Front-End Web & Mobile

Add a GraphQL API to your Hugo site with AWS Amplify

This post was written by Tom Moore, Solutions Architect at AWS

Hugo is a very popular web framework for developing static web sites. The AWS Amplify console provides an easy way for you to host your Hugo web site with an automated CI/CD Pipeline built for you. This Blog post will help users to extend their Hugo web sites hosted in the Amplify console with back end services like AppSync that are built using the Amplify tool chain.

By following the steps outlined in this blog post you will be able to host data stored in Amazon AppSync on your Hugo web site.


Install NodeJS and Node Package Manager (NPM)

You can install NodeJS and NPM on MacOS or Linux by using either Homebrew, or Node Version Manager (NVM.) Windows users can download and install the package published at:

Setting up the Amplify tools

Instructions for installing and configuring the Amplify Command Line tools can be found here:

Under Getting Started. These instructions will walk you through the process of setting up an AWS Account along with installing and configuring the AWS Amplify command line tools. Once you are done with the first two steps, return to this post. You do not need follow the instructions in section 3, “Build your app”.

Install Hugo

In order to build a Hugo website, you will need to install the Hugo tool chain. Instructions for installing Hugo can be found here:

Install Git

This project will require interacting with git source control. You should install a git client, and make sure you have access to Git credentials via HTTPS or SSH. This lab blog post assumes a basic level of familiarity with how to use git.

Setting up source control

In order to use the Amplify Console later in this process, we will need to have access to a source control repository. This repository will serve as the repository for the Amplify CI/CD pipeline.

  • In the AWS Console, select the Code Commit service.
  • From code commit, select Repositories.

  • Click on the Create Repository button on the right-hand side.

In the create repository dialog, provide a Repository name, and optionally a description. For this sample the repository is called “hugosample”. If you use a different name, you will need to use that wherever the instructions call for your repository name.

Once your repository has been created, the Code Commit console provides instructions for downloading and configuring your git client to access Code Commit. The console also provides a way of getting access to the clone URL for the repository.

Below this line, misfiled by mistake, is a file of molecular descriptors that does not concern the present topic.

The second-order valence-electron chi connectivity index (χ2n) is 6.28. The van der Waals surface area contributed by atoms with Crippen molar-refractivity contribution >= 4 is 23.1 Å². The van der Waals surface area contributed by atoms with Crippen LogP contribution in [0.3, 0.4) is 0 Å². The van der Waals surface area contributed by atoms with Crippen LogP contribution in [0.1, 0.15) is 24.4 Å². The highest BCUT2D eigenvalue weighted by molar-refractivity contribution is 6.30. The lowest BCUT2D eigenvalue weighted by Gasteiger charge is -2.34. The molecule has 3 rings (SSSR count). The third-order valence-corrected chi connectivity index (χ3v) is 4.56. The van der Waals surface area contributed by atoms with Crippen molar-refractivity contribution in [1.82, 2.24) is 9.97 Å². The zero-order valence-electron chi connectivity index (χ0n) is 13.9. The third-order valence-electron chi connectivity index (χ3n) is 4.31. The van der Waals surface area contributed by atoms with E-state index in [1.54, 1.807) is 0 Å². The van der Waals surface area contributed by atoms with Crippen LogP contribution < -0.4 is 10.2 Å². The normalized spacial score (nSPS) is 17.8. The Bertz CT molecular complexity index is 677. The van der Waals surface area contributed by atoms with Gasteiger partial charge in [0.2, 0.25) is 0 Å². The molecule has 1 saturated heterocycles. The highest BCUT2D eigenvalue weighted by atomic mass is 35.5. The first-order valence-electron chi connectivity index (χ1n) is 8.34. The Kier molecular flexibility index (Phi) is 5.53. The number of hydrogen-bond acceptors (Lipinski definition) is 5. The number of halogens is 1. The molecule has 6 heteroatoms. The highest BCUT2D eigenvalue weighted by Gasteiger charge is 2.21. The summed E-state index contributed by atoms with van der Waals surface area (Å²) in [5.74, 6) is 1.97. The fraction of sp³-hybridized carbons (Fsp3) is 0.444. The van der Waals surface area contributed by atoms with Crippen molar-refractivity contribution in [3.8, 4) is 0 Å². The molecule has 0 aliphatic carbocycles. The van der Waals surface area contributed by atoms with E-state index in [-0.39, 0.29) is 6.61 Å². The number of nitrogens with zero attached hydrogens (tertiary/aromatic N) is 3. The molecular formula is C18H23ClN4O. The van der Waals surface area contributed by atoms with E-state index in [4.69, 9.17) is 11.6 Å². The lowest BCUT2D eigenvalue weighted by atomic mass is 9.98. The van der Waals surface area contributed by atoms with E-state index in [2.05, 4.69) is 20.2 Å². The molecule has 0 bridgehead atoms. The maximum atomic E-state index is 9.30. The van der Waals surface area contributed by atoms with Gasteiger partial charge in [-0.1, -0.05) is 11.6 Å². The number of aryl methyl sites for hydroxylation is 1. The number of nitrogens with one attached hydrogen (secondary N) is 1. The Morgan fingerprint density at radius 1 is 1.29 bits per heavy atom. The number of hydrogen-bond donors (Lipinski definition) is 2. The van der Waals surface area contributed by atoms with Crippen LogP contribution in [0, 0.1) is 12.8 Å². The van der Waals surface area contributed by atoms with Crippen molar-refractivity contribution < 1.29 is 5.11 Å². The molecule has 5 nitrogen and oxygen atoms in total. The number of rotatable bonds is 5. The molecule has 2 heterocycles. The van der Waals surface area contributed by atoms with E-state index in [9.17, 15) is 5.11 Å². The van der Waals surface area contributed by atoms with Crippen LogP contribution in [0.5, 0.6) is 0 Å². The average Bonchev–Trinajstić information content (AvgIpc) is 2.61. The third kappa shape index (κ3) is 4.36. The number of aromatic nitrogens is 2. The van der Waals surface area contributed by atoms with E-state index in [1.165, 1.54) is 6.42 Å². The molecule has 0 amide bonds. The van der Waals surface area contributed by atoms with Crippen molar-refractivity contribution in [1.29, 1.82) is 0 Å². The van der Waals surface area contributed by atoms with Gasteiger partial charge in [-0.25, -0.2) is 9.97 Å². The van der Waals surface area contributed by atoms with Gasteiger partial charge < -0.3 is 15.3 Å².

Cloning your repository

On your local development machine use your git client to clone your repository to a local folder.

git clone {Repository URL copied from above.}

You will receive the following warning, but you will have a new directory created that matches the name of the repository that you created in Code Commit.

Creating your Hugo site

The Hugo command line will create your new website via the command line. Unfortunately, the Hugo command line insists on creating the new site in a sub folder, which is not ideal for our purposes. Use the following commands from the command line in order to generate a new Hugo website, and move all the files to the base of your repository.

cd hugosample
hugo new site hugoSampleSite
mv hugoSampleSite/* ./
rmdir hugoSampleSite

Once you have the site constructed in the root directory of the repository, the only thing left to do is download and copy a Hugo theme into the theme directory of your site and configure it.

For this demo we will use the Hugo theme ‘Ananke’ which is available here:

For the purposes of this example I have downloaded a ZIP file of the theme, and added it to the theme directory in my hugo site.

Finally edit the config.toml file to configure Hugo to leverage the theme.

Make the hilighted change to the configuration file, telling Hugo to load the Ananke theme for your site.

Once you have made all the changes, save the configuration file.

Finally, you need to create a first content page for Hugo to display. From the command line type the following command:

hugo new

Then run the following command line to start your Hugo development server:

hugo Server

The Hugo server command will start a web server on the local machine, that allows you to browse the site for local testing. Using your browser browse to the address specified. (In this case it is http://localhost:1313/) You will see you skeleton Hugo site ready for customization.

Setting up Amplify Console

Now that we have a starting point for the website, we want to publish the site and set up the Amplify Console to host the website.

From the command line, use GIT to publish all of the changes to the project.

git add .
git commit -m “Initial checkin of site files.”
git push

Once your push is complete, you will receive a message similar to below:

Once your check in is completed, return to the AWS Console.

  • From the AWS Console, select AWS Amplify
  • Click on Connect App to create your new Amplify application and connect it to your source control.
  • From the source code selection option, choose AWS Code Commit as the location for your source control. Then click Continue.

  • From the Add repository branch dialog select the repository that you have used for the site. In this case ‘Hugosample’ and select the source control branch. In this case ‘master.’ Click Next.

For App build and test settings you will need to configure options for how your application will be handled by the CI/CD pipeline. Keep all of the default options on this dialog and click Next.

From the review screen, click Save and Deploy to have Amplify save your configuration and automatically deploy the first copy of your webpage.

Because this is a basic Hugo web page, the deployment process will not take long before the web page is available for the first viewing.

Once the deployment has been completed, you can click on the link the Amplify console to launch your web page and view it.

Depending on the theme you have used, and the way that the pages are configured your web site may or may not look the same as when it is being run locally. In order to fix any rendering issues, copy the URL that amplify uses for your web page, we will use that to update your Hugo template in the next stage.

Updating the Hugo configuration